Folate Deficiency


Folate Deficiency

Folate (also known as folic acid or vitamin B9) is an important vitamin which is involved in a number of key functions in your body. It is essential for making and repairing DNA, producing red blood cells and the functioning of nerve cells. Additionally, folate is important for a healthy pregnancy and can play a part in maintaining a healthy heart. If you are deficient in folate, you can feel tired, weak and lacking in appetite.  

What is the MTHFR gene?

The MTHFR gene encodes an enzyme called methylenetetrahydrofolate reductase. The MTHFR enzyme converts folate from your food into an active form, 5-methyl-tetrahydrofolate. Only after this conversion has taken place can folate be used in your body.

What is the effect of genetic variation at the MTHFR gene?

People with no SNP produce an enzyme that can efficiently convert folate into its active form. Up to 40% of people have an allele at the MTHFR gene, which produces an enzyme that is less effective in converting folate into its active form. People with alleles are proven to have lower folate levels than those with no SNP. Having two alleles lowers the amount of folate further.

How does the MTHFR gene affect your heart?

Homocysteine is a protein found in the blood. High levels of homocysteine are linked to heart disease, strokes and pregnancy complications.

Folate works together with vitamin B12 to control the levels of homocysteine in the blood and support a healthy heart. By acting as coenzymes, folate and vitamin B12 enable a methyl group to be added to homocysteine. Through this reaction, homocysteine is converted to methionine and optimum levels of homocysteine in your blood are maintained. When levels of folate are too low, this reaction cannot take place and homocysteine levels rise. If you have concerns about your homocysteine levels, we recommend that you take one of our blood tests or see your GP.

What are the impacts of eating folate-rich foods?

Research has found that eating folate-rich foods can significantly reduce the difference in folate and homocysteine levels between individuals, with or without a risk allele. This means that even if someone has a risk allele at the MTHFR gene they can still have normal folate and homocysteine levels, as long as they have a folate-rich diet.

Folate occurs naturally in many foods, such as green leafy vegetables, chickpeas and black beans. Folate is water soluble meaning it dissolves easily in water. It is therefore better to steam or microwave (instead of boiling) when cooking in order to ensure folate isn’t lost from foods during cooking.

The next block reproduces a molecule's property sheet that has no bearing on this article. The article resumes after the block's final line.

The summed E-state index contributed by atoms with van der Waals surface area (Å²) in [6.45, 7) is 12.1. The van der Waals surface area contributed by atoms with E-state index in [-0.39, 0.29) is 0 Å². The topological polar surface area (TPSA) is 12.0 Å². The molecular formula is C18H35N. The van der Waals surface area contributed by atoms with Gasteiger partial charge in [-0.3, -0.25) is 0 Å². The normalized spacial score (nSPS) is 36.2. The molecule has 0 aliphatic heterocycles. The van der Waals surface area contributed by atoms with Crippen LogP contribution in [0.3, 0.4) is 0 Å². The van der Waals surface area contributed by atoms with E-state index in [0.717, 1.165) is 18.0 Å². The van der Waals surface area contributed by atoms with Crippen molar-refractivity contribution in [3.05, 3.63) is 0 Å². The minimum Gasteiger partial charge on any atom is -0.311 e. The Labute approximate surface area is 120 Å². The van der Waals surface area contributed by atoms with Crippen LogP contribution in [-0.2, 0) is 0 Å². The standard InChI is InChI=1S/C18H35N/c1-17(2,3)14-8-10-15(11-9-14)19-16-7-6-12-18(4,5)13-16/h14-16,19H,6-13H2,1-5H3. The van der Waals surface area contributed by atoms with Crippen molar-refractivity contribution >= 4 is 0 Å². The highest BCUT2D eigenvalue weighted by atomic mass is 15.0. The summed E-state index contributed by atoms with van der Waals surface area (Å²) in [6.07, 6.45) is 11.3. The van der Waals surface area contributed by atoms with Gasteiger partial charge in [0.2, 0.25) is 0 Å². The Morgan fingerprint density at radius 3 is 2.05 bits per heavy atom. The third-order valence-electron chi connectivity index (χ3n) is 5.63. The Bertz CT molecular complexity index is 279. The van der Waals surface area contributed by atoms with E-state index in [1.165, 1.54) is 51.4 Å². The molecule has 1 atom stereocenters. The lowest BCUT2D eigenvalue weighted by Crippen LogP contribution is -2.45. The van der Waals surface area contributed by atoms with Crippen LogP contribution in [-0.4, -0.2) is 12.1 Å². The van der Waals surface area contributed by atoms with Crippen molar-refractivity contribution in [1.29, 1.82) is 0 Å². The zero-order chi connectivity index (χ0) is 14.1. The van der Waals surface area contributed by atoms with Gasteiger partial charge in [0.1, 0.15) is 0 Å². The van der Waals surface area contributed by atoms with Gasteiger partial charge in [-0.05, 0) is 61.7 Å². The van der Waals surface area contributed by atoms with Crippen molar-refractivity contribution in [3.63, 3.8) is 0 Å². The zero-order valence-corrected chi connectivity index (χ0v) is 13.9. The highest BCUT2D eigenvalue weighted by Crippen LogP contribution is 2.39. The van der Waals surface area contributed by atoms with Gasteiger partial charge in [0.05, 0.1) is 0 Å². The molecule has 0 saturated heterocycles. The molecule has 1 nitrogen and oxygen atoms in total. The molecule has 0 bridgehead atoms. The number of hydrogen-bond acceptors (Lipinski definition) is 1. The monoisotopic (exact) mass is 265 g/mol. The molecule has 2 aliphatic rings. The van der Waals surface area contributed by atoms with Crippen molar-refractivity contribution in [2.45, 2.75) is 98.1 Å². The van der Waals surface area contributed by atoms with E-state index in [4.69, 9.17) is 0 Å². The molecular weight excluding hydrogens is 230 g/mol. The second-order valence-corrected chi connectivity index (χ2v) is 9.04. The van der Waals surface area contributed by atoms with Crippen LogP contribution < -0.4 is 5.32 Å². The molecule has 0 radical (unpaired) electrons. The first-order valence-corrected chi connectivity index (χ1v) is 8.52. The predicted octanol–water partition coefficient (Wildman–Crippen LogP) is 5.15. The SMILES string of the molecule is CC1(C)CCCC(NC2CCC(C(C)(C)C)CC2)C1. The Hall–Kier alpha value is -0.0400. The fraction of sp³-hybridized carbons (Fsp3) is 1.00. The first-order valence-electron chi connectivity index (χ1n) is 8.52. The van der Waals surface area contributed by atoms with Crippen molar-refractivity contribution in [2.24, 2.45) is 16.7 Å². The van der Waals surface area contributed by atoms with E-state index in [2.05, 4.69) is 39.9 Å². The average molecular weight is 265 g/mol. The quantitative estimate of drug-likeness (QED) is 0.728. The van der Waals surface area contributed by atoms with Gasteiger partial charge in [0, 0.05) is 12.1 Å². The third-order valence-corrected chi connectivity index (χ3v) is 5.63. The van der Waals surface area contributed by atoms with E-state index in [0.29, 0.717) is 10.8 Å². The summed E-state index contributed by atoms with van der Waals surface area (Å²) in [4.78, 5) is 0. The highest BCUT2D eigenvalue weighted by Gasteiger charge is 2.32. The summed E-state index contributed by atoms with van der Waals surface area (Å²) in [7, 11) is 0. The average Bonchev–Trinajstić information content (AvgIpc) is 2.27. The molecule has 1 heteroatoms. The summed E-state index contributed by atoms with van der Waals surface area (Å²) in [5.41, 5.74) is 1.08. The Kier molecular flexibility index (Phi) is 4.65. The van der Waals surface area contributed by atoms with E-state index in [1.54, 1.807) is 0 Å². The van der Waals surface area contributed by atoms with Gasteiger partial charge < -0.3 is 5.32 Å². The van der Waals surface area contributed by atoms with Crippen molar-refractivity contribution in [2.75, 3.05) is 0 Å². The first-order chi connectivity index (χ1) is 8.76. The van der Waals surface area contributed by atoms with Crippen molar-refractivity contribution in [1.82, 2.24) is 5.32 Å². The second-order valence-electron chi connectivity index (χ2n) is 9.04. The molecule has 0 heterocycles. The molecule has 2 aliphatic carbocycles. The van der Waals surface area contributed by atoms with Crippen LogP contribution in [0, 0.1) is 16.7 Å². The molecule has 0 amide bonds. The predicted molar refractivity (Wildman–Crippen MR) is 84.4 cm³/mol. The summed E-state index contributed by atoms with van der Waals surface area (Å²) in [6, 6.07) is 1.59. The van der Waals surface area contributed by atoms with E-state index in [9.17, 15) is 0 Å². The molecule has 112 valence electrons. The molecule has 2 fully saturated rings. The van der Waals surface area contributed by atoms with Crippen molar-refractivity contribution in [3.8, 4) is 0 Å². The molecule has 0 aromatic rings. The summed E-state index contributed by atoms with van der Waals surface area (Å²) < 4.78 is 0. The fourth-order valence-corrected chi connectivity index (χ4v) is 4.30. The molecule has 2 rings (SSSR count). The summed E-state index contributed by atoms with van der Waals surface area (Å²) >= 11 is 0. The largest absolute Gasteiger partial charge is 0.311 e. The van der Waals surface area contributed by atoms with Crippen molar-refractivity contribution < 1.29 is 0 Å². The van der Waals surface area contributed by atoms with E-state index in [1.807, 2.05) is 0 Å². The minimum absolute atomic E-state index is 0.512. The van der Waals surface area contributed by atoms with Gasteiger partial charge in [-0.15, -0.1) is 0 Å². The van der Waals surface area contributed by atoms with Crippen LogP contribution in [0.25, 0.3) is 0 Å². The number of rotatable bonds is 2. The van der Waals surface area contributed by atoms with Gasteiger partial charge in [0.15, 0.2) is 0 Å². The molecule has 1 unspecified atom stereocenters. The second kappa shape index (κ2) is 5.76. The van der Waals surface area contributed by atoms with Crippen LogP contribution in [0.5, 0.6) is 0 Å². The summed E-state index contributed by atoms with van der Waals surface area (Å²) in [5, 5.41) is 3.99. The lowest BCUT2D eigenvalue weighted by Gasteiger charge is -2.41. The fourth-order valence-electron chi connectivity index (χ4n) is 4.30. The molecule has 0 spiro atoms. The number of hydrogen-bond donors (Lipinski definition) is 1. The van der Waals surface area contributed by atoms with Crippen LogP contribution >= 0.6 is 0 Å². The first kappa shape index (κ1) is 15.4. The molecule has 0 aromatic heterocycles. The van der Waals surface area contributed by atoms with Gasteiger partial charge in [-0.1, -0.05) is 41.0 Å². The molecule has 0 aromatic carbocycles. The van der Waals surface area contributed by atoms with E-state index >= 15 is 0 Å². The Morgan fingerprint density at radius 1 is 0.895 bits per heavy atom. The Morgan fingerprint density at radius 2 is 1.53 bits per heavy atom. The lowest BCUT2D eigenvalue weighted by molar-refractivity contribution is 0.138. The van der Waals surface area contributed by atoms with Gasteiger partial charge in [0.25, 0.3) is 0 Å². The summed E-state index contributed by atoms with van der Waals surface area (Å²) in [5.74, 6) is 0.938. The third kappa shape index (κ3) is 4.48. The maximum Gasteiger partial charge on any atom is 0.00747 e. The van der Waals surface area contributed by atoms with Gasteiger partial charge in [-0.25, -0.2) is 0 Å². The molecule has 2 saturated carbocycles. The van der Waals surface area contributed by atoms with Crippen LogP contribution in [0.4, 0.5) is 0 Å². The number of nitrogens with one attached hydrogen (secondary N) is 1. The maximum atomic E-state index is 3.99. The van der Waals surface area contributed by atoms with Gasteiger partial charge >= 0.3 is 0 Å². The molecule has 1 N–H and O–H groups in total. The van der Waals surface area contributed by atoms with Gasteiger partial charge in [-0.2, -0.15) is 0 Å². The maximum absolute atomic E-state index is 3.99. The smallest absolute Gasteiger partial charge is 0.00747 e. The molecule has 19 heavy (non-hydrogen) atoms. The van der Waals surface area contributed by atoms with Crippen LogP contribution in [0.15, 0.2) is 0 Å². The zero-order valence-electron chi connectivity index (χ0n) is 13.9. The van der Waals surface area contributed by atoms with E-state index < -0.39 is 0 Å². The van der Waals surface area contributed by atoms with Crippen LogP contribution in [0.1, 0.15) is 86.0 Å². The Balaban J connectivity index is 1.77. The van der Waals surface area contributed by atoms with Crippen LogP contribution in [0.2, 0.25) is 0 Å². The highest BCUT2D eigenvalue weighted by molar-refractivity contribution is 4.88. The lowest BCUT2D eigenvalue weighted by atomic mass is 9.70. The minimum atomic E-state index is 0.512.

Do folic acid supplements work?

In general, supplements are usually not as good or as reliable as food.

Folic acid (the synthetic oxidised form of folate) is used in vitamin supplements and in fortified foods, such as flour and breakfast cereals. Folic acid metabolism involves the same process as folate metabolism, except it has one additional step at the beginning. This initial step is extremely slow, even in individuals with normal MTHFR functioning. Because of this, the majority of folic acid remains un-metabolised and so cannot be used by the body.

Even when the first step is completed, individuals with two risk alleles are unable to complete the subsequent step of converting folate into its active form effectively. So, in the majority of cases, folate is better obtained from diet than from a supplement.

In some cases, folate supplements are important. It is recommended that women who are trying to become pregnant, or are in their first 12 weeks of pregnancy, should take a daily supplement of folate to ensure normal development of the baby. To avoid the problem discussed above, do ensure that the folate in the supplement is in the active form (5-methyl-tetrahydrofolate) rather than folic acid. This will mean absorption is more effective.

Does the likelihood of having an allele vary among ethnic groups?

Yes, the likelihood of having an allele does significantly differ among ethnic groups. Around 25% of Hispanics, 10% of Caucasians and Asians, and 1% of African Americans have two alleles.

Backed by Science

Our in-house scientists have sorted through thousands of studies and we only use genes that are backed by a significant body of peer-reviewed research. Check out Nell’s Science Standard for more information.